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GREGORY, Justice.
Murder. Dougherty Superior Court. Before Judge Lott, Senior Judge.
The appellant, Ouida Catherine Shearer, was found guilty but mentally ill of the murder of her husband, Thomas P. Shearer. 1 The evidence showed that appellant discussed killing the victim with her co-defendant Darren Ehling. The two agreed that appellant would let Ehling in her home while the victim was sleeping, Ehling would kill the victim, and they would make it appear as if a robbery had taken place. The appellant testified she changed her mind, and when Ehling arrived at her home she told him she did not want him to hurt her husband. The appellant testified that Ehling was "all strung out" and shot her husband over her protests.
The appellant and her two children testified that the victim physically and mentally abused them all. The appellant testified that she initially wanted the victim dead so that the abuse would cease, but could not go through with her plan.
1. Appellant first complains that numerous documents she sought from the state were not produced pursuant to her motion for exculpatory information under Brady v. Maryland, 373 U. S. 83 (83 SC 1194, 10 LE2d 215) (1963). Brady holds that suppression by the prosecution of evidence favorable to the accused which is material to either guilt or punishment violates due process. It does not require pre-trial disclosure of materials sought under a Brady motion, nor is there a Brady violation where information sought becomes available to the accused at trial. Castell v. State, 250 Ga. 776 (2) (301 SE2d 234) (1983).
It is apparent that the appellant sought to use her Brady motion as a discovery tool. However, "[t]here is no general constitutional right to discovery in a criminal case, and Brady did not create one. . ." Weatherford v. Bursey, 429 U. S. 545, 559 (97 SC 837, 51 LE2d 30) (1977). Additionally, most of the information contained in the documents sought became available to appellant either prior to or during trial. Appellant has failed to show that any information which she did not receive is exculpatory to her.
2. Next, appellant complains that the trial court erred in denying her pre-trial motion to disclose any agreements which had been made by the state with three witnesses who knew of the plan to murder the victim. Appellant alleges the state agreed to refrain from prosecution in exchange for their testimony. Appellant maintains such agreements would bear on the credibility of the witnesses at trial and disclosure was mandated under Giglio v. United States, 405 U. S. 150 (92 SC 763, 31 LE2d 104) (1972).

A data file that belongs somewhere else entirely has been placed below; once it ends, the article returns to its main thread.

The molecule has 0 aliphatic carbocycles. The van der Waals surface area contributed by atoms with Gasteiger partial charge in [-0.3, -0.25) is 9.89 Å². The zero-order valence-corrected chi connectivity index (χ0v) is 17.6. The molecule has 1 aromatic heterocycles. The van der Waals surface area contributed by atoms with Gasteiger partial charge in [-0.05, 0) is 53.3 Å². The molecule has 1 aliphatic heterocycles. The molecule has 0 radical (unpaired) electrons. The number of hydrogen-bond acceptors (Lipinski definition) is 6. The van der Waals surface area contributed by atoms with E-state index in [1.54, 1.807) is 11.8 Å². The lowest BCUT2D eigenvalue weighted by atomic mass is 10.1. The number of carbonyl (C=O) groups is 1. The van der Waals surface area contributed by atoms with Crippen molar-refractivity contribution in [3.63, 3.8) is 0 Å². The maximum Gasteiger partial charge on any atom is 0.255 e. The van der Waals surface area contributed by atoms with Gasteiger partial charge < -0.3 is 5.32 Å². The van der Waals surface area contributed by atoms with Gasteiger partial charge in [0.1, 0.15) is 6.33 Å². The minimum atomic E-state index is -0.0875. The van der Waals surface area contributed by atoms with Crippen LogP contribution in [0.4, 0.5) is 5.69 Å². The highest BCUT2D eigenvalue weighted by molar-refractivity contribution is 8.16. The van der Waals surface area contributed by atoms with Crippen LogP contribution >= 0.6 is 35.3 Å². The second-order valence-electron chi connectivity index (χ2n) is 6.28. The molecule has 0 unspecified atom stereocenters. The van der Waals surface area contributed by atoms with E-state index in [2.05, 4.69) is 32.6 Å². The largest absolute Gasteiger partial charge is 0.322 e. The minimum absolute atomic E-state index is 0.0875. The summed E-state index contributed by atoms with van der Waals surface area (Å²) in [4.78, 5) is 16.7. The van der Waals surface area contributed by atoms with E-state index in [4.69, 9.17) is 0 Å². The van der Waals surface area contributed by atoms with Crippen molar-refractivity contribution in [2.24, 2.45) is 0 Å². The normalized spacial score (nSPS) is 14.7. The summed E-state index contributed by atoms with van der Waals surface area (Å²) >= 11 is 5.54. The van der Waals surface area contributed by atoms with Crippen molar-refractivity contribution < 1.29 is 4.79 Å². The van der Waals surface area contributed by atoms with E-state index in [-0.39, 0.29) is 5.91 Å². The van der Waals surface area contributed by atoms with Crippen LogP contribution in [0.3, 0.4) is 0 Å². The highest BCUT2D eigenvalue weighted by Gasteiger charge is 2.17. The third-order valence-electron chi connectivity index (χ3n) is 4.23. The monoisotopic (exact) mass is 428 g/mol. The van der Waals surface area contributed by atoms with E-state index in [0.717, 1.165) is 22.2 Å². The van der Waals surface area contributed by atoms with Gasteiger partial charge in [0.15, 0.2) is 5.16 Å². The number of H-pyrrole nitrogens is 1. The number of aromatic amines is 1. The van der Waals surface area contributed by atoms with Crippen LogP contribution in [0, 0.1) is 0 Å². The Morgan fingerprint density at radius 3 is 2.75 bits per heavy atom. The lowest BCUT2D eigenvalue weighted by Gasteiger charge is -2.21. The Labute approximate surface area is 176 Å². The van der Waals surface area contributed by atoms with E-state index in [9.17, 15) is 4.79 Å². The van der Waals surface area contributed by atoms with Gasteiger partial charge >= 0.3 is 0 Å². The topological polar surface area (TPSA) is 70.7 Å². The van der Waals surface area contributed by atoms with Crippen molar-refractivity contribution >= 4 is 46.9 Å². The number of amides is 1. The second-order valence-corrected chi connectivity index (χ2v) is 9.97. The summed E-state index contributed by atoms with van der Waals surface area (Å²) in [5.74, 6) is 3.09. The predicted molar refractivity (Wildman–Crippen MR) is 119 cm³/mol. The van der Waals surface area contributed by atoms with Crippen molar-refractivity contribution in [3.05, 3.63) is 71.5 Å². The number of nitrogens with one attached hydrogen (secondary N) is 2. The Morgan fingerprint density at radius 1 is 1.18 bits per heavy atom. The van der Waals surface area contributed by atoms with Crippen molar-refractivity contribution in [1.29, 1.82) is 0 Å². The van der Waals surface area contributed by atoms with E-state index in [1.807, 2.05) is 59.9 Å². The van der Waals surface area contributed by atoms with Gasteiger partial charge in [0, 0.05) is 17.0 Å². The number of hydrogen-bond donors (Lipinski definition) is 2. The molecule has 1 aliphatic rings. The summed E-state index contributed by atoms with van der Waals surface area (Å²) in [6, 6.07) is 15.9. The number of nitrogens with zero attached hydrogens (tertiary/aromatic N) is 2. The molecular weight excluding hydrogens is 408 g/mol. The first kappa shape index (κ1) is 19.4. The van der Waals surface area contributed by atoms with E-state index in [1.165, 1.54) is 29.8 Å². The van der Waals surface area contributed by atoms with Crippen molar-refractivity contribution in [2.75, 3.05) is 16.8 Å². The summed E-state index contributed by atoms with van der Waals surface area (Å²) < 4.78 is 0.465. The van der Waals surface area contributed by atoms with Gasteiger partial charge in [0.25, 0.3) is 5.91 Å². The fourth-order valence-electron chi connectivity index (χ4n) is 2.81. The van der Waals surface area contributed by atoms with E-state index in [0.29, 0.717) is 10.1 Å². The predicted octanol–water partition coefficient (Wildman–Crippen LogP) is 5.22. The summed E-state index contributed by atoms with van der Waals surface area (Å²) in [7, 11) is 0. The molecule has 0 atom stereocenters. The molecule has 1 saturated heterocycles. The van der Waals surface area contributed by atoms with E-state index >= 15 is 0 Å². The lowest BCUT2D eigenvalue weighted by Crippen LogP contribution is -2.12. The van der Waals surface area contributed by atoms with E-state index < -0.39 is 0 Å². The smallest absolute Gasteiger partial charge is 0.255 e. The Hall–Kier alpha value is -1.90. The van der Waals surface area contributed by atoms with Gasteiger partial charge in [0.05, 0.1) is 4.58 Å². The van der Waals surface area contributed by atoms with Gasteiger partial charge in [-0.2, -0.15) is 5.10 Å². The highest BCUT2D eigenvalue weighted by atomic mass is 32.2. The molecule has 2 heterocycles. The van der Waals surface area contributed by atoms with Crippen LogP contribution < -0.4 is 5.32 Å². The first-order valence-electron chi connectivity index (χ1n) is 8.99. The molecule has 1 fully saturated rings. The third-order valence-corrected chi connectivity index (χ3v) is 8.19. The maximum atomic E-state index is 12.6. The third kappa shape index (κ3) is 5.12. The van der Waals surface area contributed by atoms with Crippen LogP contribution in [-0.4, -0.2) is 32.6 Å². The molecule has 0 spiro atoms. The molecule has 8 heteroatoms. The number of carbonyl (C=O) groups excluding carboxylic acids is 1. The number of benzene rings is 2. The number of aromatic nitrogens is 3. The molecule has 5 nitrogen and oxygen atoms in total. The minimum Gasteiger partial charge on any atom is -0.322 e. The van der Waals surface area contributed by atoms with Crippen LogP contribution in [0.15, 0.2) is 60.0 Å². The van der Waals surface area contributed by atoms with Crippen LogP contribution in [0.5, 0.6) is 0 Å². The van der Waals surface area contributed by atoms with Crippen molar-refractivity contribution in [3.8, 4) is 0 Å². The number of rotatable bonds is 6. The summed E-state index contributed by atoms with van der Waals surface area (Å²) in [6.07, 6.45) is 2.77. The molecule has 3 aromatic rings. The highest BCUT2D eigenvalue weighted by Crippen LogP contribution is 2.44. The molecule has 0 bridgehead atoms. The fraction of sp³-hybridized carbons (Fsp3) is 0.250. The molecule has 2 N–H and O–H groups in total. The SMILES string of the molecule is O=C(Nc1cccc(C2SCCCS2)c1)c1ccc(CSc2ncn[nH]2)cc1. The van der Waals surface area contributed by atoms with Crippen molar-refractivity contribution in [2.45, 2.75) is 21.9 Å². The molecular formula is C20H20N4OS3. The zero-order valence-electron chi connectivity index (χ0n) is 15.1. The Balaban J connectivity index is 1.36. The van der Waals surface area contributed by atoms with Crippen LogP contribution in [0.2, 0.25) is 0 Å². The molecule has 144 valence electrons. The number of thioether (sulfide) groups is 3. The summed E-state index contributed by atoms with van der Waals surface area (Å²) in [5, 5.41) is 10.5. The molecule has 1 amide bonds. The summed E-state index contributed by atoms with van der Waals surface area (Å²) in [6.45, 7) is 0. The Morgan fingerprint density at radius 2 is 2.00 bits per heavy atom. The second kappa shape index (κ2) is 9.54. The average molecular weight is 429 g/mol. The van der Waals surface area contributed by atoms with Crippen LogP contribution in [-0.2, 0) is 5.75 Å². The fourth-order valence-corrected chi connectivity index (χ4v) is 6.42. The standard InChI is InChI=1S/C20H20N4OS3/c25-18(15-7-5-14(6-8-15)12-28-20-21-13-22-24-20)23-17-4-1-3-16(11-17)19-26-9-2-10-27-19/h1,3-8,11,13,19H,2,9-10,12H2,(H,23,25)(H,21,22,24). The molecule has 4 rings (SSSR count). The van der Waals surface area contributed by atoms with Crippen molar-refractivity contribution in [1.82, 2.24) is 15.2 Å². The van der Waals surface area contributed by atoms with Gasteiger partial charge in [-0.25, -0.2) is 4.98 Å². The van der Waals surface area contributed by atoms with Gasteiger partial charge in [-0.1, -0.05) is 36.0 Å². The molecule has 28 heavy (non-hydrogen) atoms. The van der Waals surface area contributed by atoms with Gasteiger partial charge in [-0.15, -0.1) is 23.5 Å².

However, the record shows that appellant cross-examined each of these witnesses regarding any agreement they had with the state. One denied any agreement existed. The other two testified that a police officer had told them they would not be prosecuted if they told the truth. 2 Thus the information sought which bore on the credibility of the witnesses was elicited during cross-examination. Appellant has failed to show that she was harmed by not having this information at her disposal prior to trial.
3. Appellant has failed to show the trial court abused its discretion in denying her motion for severance. Allen v. State, 255 Ga. 513 (340 SE2d 187) (1986).
4. Appellant complains the trial court erred in failing to strike the testimony of an investigating officer whom appellant alleges testified from his incident report rather than using the report to refresh his memory. Even if the witness read from his notes, it is clear from the transcript that he was doing so to refresh and assist his memory. OCGA 24-9-69. What was written in the report was a reflection of the witness's memory. It was the witness's memory which was the proffered evidence, not what was written on the paper.
5. Appellant alleges the trial court erred in allowing the state to plead entrapment by its own witness and cross-examine that witness, maintaining that witness did not make a prior inconsistent statement. At trial appellant's minor daughter, Letina Mikell, testified on behalf of the state. Initially this witness testified on direct examination that Ehling came to their house, handcuffed her to the shower rod and within "a couple of minutes" she heard the shot which killed the victim. While still on direct the witness testified that it was a "pretty long time" and "around an hour" between the time she was handcuffed and the time she heard the shot. As there was clearly an inconsistent statement, the trial court did not err in allowing the state to cross-examine the witness. OCGA 24-9-81.
6. Appellant argues the trial court erred in permitting a police officer to testify that questioning of the appellant ceased when she requested a lawyer because this is an impermissible comment on her silence. However, appellant failed to object to this testimony at trial and may not complain of it for the first time on appeal. Boutwell v. State, 256 Ga. 63 (5) (344 SE2d 222) (1986).
7. In enumeration of error number seven, appellant argues the trial court erred in allowing the state to impeach the testimony of Letina Mikell concerning her pre-trial statement to police without first complying with OCGA 24-9-83. Contrary to appellant's assertion, the record demonstrates that the witness was shown the transcript of her pre-trial statement and the time, place and circumstances of the statement were called to her attention. The witness then denied making the statement to police. It was not then error for the state to offer testimony of a police officer present at the time Letina Mikell was questioned by police that Mikell had made the statement in question.
8. The trial court properly submitted the question of whether appellant withdrew from the crime to the jury. We do not agree with appellant that the state's evidence demanded a verdict of acquittal, and the trial court did not err in denying the appellant's motion for directed verdict. OCGA 17-9-1.
9. (a) Appellant argues the trial court erred in admitting a videotape made of appellant's residence which was offered in evidence by appellant's co-defendant. The tape was made under supervision of police officers several hours after the crime was committed. Appellant maintains that the foundation for admission of the videotape required by Allen v. State, 146 Ga. App. 815 (247 SE2d 540) (1978), was not laid. We find it unnecessary to determine whether a proper foundation for the tape was laid because we find that appellant has failed to show she was harmed by the admission of the tape. She argues only that the tape was made during daylight whereas the crime was committed at night, and suggests that the scene "might" have been inaccurate.
(b) Appellant argues that the trial court erred in allowing the audio portion of the tape to be heard. However, the record indicates that the trial court ordered that the audio portion of the tape be turned off. The court reporter's note indicates that the tape was played with "the sound off." We find no merit to this argument.